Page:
One of the reasons why the term “visual words” in (psycho)linguistics is so irritating is because it assumes that a written word is just the same as a spoken word except that you see it rather than hearing it.
And another thing that’s been bugging me to varying degrees recently is the assumption, all but dead in phonology but persisting even in fields which find it necessary to invoke phonology constantly, that speech consists of phonemes.
Both these points deserve (lengthy) rants in posts of their own, but mentioning them right now gives the perfect opportunity to showcase two beautiful screenshots from Praat which have been sitting around in my laptop since I created them for a presentation only to decide they weren’t needed. Behold:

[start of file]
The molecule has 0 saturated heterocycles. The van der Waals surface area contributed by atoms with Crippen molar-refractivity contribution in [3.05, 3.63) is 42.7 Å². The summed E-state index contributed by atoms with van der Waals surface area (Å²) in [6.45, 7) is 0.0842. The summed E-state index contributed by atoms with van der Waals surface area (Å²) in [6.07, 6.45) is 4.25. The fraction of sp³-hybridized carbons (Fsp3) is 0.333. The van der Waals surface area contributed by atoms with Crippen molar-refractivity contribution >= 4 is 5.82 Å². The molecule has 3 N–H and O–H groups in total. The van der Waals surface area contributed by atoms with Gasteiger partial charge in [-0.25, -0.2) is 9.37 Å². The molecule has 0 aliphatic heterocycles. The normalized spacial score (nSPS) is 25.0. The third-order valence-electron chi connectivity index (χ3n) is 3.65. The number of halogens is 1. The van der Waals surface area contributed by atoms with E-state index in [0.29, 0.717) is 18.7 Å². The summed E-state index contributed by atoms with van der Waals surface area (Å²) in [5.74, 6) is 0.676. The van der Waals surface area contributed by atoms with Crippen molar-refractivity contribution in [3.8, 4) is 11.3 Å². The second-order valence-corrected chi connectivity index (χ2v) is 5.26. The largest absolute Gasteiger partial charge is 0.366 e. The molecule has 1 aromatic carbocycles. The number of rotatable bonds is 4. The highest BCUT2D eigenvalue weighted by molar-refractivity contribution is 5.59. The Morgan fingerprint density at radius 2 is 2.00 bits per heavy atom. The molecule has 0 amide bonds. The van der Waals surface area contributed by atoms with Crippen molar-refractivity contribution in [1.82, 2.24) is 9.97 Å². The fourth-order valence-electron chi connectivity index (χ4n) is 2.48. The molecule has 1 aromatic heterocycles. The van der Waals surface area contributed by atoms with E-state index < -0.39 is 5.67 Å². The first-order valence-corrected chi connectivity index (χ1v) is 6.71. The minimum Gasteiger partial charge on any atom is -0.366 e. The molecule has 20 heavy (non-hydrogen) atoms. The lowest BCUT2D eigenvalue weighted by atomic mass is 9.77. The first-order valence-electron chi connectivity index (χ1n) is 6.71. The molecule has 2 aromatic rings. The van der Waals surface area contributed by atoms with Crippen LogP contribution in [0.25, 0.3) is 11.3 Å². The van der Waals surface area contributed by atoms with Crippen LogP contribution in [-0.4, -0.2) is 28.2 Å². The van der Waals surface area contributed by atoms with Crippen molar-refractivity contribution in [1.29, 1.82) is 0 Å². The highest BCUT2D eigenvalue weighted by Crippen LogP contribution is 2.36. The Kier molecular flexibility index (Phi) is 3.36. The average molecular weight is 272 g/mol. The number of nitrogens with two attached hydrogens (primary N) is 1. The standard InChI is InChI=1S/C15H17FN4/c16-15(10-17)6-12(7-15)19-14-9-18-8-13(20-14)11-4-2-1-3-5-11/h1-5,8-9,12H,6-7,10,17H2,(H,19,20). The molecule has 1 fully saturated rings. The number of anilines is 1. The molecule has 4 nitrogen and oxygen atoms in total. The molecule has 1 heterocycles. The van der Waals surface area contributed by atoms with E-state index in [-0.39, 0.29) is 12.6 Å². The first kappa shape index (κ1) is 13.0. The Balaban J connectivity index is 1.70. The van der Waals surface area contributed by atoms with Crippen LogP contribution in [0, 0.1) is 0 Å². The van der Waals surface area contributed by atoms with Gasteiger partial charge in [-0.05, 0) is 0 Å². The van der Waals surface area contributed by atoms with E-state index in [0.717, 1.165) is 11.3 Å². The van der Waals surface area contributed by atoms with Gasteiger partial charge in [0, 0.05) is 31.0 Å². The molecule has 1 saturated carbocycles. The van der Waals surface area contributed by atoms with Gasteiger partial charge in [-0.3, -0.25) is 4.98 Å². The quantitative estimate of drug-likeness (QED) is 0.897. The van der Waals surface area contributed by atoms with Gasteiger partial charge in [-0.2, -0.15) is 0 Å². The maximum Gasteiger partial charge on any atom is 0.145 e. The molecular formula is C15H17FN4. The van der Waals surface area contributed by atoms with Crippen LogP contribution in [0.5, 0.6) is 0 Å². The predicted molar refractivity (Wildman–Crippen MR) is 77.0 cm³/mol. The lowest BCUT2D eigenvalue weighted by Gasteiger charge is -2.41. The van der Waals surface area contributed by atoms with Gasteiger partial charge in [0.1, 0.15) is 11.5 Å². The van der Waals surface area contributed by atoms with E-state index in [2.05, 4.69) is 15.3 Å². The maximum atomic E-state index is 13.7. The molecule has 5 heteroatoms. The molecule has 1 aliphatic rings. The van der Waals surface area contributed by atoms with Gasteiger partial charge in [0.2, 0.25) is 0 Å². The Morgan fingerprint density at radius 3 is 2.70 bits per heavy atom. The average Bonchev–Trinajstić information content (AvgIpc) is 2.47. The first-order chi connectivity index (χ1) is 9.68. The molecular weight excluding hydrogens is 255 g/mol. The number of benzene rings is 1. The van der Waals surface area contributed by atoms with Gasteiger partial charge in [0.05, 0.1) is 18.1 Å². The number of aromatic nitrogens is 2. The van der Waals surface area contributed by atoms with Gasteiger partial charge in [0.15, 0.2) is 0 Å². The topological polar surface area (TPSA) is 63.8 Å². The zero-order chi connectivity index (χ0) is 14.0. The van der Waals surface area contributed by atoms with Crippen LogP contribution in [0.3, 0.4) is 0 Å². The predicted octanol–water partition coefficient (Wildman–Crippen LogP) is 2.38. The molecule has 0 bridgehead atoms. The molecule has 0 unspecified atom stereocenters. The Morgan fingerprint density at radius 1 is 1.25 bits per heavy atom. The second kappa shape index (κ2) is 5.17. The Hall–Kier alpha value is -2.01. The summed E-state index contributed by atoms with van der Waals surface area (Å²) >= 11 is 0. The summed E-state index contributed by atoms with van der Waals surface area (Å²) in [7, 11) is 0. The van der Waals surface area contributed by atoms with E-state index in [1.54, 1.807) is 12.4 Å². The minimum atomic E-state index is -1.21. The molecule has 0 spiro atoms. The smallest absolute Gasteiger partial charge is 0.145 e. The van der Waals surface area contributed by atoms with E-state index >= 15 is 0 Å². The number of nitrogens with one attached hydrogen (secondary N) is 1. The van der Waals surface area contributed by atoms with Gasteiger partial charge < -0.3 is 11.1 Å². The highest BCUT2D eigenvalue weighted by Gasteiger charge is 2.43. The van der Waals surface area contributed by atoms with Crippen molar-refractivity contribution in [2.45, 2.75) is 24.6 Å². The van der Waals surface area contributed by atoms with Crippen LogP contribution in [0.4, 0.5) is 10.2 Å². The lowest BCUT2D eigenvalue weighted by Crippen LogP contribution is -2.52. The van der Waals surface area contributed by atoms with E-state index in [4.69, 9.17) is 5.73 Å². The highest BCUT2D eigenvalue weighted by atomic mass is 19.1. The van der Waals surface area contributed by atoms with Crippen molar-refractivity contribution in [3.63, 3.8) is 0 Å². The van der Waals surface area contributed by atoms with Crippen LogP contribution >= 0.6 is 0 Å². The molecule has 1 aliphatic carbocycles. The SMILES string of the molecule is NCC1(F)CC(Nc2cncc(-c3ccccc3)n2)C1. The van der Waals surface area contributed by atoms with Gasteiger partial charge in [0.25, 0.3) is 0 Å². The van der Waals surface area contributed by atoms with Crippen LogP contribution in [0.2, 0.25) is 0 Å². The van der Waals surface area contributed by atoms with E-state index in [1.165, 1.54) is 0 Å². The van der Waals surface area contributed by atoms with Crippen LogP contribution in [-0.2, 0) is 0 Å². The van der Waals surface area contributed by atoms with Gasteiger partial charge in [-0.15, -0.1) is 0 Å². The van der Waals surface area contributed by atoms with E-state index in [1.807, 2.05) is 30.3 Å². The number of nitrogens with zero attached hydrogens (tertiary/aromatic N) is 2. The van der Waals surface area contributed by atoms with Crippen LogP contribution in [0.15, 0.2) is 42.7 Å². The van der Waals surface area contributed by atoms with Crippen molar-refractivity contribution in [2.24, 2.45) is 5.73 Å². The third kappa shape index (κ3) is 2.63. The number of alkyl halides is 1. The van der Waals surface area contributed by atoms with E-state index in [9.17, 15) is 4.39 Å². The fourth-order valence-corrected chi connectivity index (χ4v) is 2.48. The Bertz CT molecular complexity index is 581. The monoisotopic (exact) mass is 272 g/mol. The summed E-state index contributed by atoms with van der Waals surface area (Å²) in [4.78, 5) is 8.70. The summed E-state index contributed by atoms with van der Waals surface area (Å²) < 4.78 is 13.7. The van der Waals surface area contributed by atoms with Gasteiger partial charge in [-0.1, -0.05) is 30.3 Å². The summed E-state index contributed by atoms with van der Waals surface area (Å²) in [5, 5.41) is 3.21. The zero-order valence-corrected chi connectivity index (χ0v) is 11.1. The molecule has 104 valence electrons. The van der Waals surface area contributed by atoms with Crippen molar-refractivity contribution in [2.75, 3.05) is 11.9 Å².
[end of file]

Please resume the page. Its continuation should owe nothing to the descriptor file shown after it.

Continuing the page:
(I’d show you the audio files too, except I’m too much of a cheapskate to pay £10 to WordPress for a year’s worth of the privilege of being able to upload wavs.)
What they illustrate is, 1, that the closest you get to making an auditory word “visible” is when you measure and graph its acoustic properties (and/or of course measure and graph or video its articulation) , and 2, there is very little in the way of (either acoustic or articulatory) evidence for units in the speech stream. While everyone agrees that the concept of phones, physically invariant slices of the speech stream, is naive and outdated, the view that phonemes-as-such can be identified in the speech stream-as-such still tends to linger, in spite of not only the lack of evidence in its favour but all the evidence against it. You can call incidences of approximately simultaneous bilabiality, voicelessness, and plosion “/p/” if you want, but, as can be seen from comparing the pink bits in the two waveforms and the corresponding portions of the spectrograms, this is not a conclusion which falls out of the acoustics per se.
PS – does anyone think the sections for ‘p’ are a bit long? In spite of offering the audio files I can’t actually immediately lay my hands on them to check. If it looks suspect, it will just be my segmentation at fault.